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Push Notifications Tutorial for iOS 9

by | Oct 6, 2015


This push notification tutorial post is part of a series written by our developers that documents their journey in a cross-platform mobile app development project. They set out to improve an internal process, create educational content for the developer community, and explore new craft beers and a vintage arcade. Sound interesting? Read more about this series and their efforts in our introductory series post.


Here at Intertech, we’re creating a set of native mobile apps to support our Time Entry system. Over the next few months, we’ll be featuring a set of articles to explain how we approached specific features for each supported device (iOS, Android, and Windows Phone), as well as for the Time Entry API server, which handles their requests.  In this article, I’m focusing on the iOS client side of “Push Notifications” (aka “Remote Notifications”) in our Push Notifications series.

Overview & Architecture

Push Notifications are a way to send alerts or “badge” counts (the little number that appears on an app icon) to an individual, or group of iOS users.  Ultimately, these alerts should not be large (iOS 9 has a 2KB limit), nor important, as they might never be successfully delivered. For example, if a user has their device turned off for an extended period, Apple’s Push Notification service (APN) will only store the latest notification sent.  Any previously stored notification is erased by APN after a new one is received.  Even if the device is on, a user may have push notifications disabled on their device.  Due to these “Quality of Service” scenarios, the Apple Local and Remote Notification Programming Guide, states:

Delivery of remote notifications is not guaranteed, so you should not use the notification payload to deliver sensitive data or data that can’t be retrieved by other means.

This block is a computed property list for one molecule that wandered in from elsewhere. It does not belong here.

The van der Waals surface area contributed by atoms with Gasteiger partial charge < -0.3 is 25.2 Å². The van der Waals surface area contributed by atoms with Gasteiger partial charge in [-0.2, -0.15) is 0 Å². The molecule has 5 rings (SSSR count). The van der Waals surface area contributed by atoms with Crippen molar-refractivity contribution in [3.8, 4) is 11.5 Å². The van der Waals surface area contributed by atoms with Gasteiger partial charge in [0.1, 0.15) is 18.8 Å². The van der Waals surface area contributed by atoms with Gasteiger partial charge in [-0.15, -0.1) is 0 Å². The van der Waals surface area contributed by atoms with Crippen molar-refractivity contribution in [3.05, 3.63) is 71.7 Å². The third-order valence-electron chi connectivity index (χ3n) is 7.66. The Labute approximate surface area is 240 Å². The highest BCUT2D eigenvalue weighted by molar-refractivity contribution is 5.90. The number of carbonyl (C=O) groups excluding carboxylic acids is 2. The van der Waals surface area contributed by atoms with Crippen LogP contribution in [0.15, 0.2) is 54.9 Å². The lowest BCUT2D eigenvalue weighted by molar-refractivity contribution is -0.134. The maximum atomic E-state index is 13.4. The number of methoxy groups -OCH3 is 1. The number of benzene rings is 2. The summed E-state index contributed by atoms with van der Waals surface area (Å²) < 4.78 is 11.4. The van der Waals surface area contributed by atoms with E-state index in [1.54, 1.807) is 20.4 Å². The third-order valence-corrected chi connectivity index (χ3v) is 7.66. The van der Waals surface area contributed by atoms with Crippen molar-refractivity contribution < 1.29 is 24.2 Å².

To that end, we decided to restrict our notifications to a simple reminder that a given week’s time sheet is due.

Push notifications are never sent directly from an application service to a device.  Instead, notifications are sent to the Apple Push Notification Service, which in turn forwards the message to the actual device.  This process involves a few actors:

  • Apple Push Notification service (APN) – Generates device tokens (a unique id for each device that is to receive notifications), and acts as a proxy to send notifications on behalf of an application service.
  • Application Service – The server side component for an app, which assigns APN generated device tokens to a user, and stores them for future message delivery.  The application service sends a notification to a device, by forwarding a message and device token to APN (who, in turn, handles the delivery of the notification).  APN requires the Application Service to have an Apple Generated TLS certificate before it will deliver a push notification to a device.
  • iOS App – Recipient of the notifications.  Code must be invoked every time the app is launched, that asks the user permission for specific notification types (alert, sound, and badge), as well as a device token from APN.  It may sound like overkill to do this upon every launch, however the Apple libraries are optimized to use existing permissions or return a local, non-expired token, when available.

Creating A Certificate

APN requires that the application server has an Apple generated TLS certificate.  If this is missing, or expired, APN will not forward any notifications to the client’s device.  Although this isn’t, strictly speaking, a client side component, the developers of the iOS app are typically the ones who generate and deliver this to the application server team.

There are two types of certificates: development and production.  Until your app has been published as “GA,” you should use the development certificate.  Both certificates can be generated at the “Certificates, Identifiers & Profiles” page (aka iOS Provisioning Portal).

Prior to generating a certificate, you need to create an App ID.  This is also accomplished in the Provisioning Portal.  The App ID must be an “Explicit App ID” (vs. a “Wildcard App ID”), which matches your app’s Bundle Identifier

Inside Xcode:


Inside the Provisioning Portal:


Also, be sure to enable the Push Notification service in the AppID configuration screen:


Next it’s time to create a certificate.  Choose the appropriate development or production certificate (depending on where you’re at with your app), in the Provisioning Portal:


Follow the wizard – you’ll be asked to choose your App ID, and upload a Certificate Signing Request (instructions on how to generate this file are in the certificate wizard).  Once you have the certificate, pass it on to the application service team, as they’ll need this to connect to APN.